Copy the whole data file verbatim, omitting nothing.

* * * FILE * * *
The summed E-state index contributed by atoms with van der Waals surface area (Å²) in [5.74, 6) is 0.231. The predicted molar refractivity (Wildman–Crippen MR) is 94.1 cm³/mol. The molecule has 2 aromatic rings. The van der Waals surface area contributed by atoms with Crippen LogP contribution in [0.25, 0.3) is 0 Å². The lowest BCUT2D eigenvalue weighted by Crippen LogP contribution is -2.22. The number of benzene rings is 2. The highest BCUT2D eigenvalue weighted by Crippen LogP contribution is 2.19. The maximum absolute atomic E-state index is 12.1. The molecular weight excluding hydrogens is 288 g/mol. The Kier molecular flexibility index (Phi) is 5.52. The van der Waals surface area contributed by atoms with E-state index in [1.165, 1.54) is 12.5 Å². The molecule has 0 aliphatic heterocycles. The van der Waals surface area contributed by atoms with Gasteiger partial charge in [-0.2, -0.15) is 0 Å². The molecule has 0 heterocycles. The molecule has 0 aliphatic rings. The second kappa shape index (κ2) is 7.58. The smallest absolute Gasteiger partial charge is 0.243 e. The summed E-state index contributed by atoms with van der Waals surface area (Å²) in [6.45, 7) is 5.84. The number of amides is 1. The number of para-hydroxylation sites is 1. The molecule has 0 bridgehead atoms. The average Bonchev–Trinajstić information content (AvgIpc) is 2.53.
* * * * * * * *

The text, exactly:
The summed E-state index contributed by atoms with van der Waals surface area (Å²) in [5.74, 6) is 0.231. The predicted molar refractivity (Wildman–Crippen MR) is 94.1 cm³/mol. The molecule has 2 aromatic rings. The van der Waals surface area contributed by atoms with Crippen LogP contribution in [0.25, 0.3) is 0 Å². The lowest BCUT2D eigenvalue weighted by Crippen LogP contribution is -2.22. The number of benzene rings is 2. The highest BCUT2D eigenvalue weighted by Crippen LogP contribution is 2.19. The maximum absolute atomic E-state index is 12.1. The molecular weight excluding hydrogens is 288 g/mol. The Kier molecular flexibility index (Phi) is 5.52. The van der Waals surface area contributed by atoms with E-state index in [1.165, 1.54) is 12.5 Å². The molecule has 0 aliphatic heterocycles. The van der Waals surface area contributed by atoms with Gasteiger partial charge in [-0.2, -0.15) is 0 Å². The molecule has 0 heterocycles. The molecule has 0 aliphatic rings. The second kappa shape index (κ2) is 7.58. The smallest absolute Gasteiger partial charge is 0.243 e. The summed E-state index contributed by atoms with van der Waals surface area (Å²) in [6.45, 7) is 5.84. The number of amides is 1. The number of para-hydroxylation sites is 1. The molecule has 0 bridgehead atoms. The average Bonchev–Trinajstić information content (AvgIpc) is 2.53.